Retail sales, Housing starts, Philly Fed

June was revised lower, so best to hold back judgement on July until August is released. Note vehicles were revised quite a bit lower for June, with the initially reported .9 jump suspect in any case:


Demand for autos has cooled but not overall retail sales which rose 0.5 percent in July to easily top Econoday’s consensus range where the high forecasts were only at 0.3 percent. A downward revision to June, however, is an offset, now at a 0.2 percent gain vs an initial 0.5 percent. This will trim the second estimate of second-quarter GDP but the strong gain for July will lift early estimates for third-quarter GDP.

Motor vehicle sales did manage, despite July’s downturn in unit sales, to post a gain of 0.2 percent but the downward revision to June is centered here, now at only a 0.1 percent for this component vs an initial jump of 0.9 percent. But restaurant sales, which like autos are a discretionary category, rose a very strong 1.3 percent which is on top of 1.6 and 2.8 percent gains in the prior two months. Also very strong are sales for e-commerce as nonstore retailers posted a 0.8 percent July gain following a 0.7 percent rise in June.

Gasoline sales are also positive, up 0.8 percent in July and probably reflecting strength in summer driving demand, not just changes in prices. Apparel sales popped back up in July as did department store sales. Building materials, however, were flat with June sales for this category revised sharply lower to only a 0.1 percent gain. This along with a 0.5 percent decline in furniture sales are negative indications for residential investment.

But this report is not about negatives but positives — and that is strength in the central driver of the economy which is consumer spending and which is getting a major boost from strength in the labor market.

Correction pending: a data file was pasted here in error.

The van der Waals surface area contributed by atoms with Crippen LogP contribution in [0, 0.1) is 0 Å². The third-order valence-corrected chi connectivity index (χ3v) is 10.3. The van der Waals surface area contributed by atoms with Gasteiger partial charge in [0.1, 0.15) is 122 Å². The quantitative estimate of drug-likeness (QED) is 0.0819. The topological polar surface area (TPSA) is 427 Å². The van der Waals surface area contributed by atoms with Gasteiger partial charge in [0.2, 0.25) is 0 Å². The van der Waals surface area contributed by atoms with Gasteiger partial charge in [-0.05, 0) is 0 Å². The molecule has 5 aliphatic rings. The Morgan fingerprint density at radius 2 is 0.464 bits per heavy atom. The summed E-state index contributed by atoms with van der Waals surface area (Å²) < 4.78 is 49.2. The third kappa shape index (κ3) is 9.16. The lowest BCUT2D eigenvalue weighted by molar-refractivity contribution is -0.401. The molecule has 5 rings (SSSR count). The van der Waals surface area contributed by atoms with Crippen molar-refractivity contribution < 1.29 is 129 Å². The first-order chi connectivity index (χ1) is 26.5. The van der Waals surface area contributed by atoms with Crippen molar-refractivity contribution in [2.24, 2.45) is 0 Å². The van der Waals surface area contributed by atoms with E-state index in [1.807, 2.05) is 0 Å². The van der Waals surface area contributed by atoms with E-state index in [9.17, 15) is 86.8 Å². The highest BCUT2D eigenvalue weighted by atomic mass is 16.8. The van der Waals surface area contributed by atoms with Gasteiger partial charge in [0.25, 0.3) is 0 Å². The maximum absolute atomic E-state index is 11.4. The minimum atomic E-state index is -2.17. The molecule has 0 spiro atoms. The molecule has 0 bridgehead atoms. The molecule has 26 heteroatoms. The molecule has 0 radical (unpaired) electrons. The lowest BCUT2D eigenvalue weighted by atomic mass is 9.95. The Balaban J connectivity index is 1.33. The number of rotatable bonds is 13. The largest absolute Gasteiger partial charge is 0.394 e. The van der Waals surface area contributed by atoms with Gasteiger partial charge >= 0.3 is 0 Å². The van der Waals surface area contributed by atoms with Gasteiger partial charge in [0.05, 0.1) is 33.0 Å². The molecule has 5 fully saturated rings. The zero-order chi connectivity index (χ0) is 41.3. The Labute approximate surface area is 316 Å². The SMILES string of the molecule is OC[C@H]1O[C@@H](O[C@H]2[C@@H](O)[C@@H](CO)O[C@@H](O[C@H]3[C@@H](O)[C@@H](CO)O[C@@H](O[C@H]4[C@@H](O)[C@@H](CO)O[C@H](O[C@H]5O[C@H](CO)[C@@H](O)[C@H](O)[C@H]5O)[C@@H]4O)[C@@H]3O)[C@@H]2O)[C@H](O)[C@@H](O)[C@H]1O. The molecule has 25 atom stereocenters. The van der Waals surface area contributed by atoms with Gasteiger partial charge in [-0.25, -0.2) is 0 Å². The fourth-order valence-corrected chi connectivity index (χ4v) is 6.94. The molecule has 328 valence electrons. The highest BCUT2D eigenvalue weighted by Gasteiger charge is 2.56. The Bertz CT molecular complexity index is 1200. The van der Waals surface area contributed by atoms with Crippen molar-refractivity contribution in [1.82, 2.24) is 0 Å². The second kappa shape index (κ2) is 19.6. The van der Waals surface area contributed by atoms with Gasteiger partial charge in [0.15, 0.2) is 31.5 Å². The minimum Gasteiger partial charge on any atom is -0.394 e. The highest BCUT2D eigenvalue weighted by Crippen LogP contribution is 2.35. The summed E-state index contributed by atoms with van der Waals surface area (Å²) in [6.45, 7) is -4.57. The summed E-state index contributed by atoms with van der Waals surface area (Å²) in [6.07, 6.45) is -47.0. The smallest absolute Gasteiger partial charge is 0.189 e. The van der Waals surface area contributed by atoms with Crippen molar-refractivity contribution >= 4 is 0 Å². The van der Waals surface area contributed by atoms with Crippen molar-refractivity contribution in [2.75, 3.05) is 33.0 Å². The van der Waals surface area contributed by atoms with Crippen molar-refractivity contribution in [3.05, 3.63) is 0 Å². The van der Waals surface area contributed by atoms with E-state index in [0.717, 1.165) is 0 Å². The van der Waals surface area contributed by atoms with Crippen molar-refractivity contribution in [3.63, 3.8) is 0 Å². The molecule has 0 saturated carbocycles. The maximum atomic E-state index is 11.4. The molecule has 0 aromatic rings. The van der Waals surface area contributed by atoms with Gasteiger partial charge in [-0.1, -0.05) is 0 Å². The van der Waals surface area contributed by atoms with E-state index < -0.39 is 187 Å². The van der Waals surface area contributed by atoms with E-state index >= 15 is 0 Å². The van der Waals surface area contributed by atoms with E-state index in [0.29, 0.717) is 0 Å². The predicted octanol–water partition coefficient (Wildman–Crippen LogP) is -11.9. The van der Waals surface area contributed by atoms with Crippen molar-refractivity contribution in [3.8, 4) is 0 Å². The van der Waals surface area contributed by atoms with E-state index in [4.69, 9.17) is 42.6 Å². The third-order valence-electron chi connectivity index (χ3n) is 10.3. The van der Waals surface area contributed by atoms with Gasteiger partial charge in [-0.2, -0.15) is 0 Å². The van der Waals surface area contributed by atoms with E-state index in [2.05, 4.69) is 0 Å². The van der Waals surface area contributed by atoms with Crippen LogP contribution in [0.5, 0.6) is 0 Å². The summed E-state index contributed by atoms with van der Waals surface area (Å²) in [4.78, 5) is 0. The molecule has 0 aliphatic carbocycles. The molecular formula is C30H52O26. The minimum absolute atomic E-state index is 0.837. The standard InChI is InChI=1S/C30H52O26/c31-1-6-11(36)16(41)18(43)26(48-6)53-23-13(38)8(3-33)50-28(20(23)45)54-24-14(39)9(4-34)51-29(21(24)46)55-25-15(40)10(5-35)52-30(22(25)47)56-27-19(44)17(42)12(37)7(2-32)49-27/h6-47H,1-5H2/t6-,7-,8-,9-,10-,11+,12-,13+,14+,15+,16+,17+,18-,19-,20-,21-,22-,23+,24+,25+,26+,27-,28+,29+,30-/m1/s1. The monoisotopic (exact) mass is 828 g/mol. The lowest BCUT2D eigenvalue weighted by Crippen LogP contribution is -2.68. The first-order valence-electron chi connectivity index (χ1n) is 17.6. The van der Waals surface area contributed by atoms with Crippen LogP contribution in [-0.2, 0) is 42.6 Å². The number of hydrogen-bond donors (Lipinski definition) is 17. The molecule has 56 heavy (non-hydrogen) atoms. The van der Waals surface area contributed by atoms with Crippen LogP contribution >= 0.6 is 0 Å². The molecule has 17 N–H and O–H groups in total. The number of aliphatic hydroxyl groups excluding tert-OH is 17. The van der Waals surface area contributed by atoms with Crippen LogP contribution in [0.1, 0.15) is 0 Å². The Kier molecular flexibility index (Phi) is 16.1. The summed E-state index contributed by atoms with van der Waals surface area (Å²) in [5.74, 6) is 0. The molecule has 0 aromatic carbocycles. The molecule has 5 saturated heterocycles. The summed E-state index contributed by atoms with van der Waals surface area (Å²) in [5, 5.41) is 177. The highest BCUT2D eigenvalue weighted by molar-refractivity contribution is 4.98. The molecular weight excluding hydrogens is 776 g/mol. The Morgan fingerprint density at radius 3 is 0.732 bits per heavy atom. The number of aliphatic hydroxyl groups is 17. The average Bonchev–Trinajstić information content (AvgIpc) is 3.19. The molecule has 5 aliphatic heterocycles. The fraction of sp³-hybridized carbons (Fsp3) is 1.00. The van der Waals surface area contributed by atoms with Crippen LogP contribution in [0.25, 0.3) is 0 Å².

Weak and worse than expected but permits holding up. June revised lower slightly lowers q2 GDP:


Capacity constraints in construction may very well be slowing down the sector as housing starts have turned lower. They did rise 0.9 percent in July to a 1.168 million annualized rate but follow a sharply downward revised 1.158 million in June. July’s result is far below the low end of Econoday’s consensus range at 1.200 million. Year-on-year, starts are down 1.4 percent with completions, at a 1.188 million rate, down 0.8 percent and homes not started, at 175,000, up 23.2 percent. Lack of available construction labor and high costs for lumber, which are tied in part to tariffs, are negative factors.

Showing much less weakness are permits, up 1.5 percent in the month to 1.311 million which compares favorably with Econoday’s 1.307 million consensus. Year-on-year, permits are up 4.2 percent with strength centered where it should be and that’s single-family homes where permits are up a very solid 6.4 percent. Multi-family permits are up 0.2 percent year-on-year.

By region, the Midwest is leading the way with mid-to-high single digit yearly gains for both starts and permits. The South is close behind with the West and Northeast lagging.

The housing sector in general is lagging though the gain in permits is a plus that, by contrast, underscores the capacity issues that are slowing down active construction.

Stalling out at the lows of 1960… :(

This is a negative surprise, and note the chart:


Rates of growth may finally be slowing in the Mid-Atlantic manufacturing sector based on the Philly Fed general conditions index which fell sharply to 11.9 in August. This is the lowest reading in nearly two years and is far below Econoday’s low-end estimate of 20. It also follows June’s reading of 19.9 which also marked a turn lower for this index.

New orders are the life blood of business and growth here is clearly slowing, at 9.9 and also near a 2-year low. Other readings also show moderation with backlogs building at a slower rate, shipments strong but also slowing, employment strong but easing slightly, and the workweek also down slightly. And price pressures, though highly elevated, are easing slightly both for inputs and selling prices.

Not easing is the 6-month outlook which is up nearly 10 points to 38.8. This is very solid and does not speak to fundamental concerns about tariffs and trade wars.

Slowing should be no surprise for this report which was the first of the regional and private reports to shoot higher after the 2016 election. Slowing in orders should help limit the risk of capacity constraints for this sample.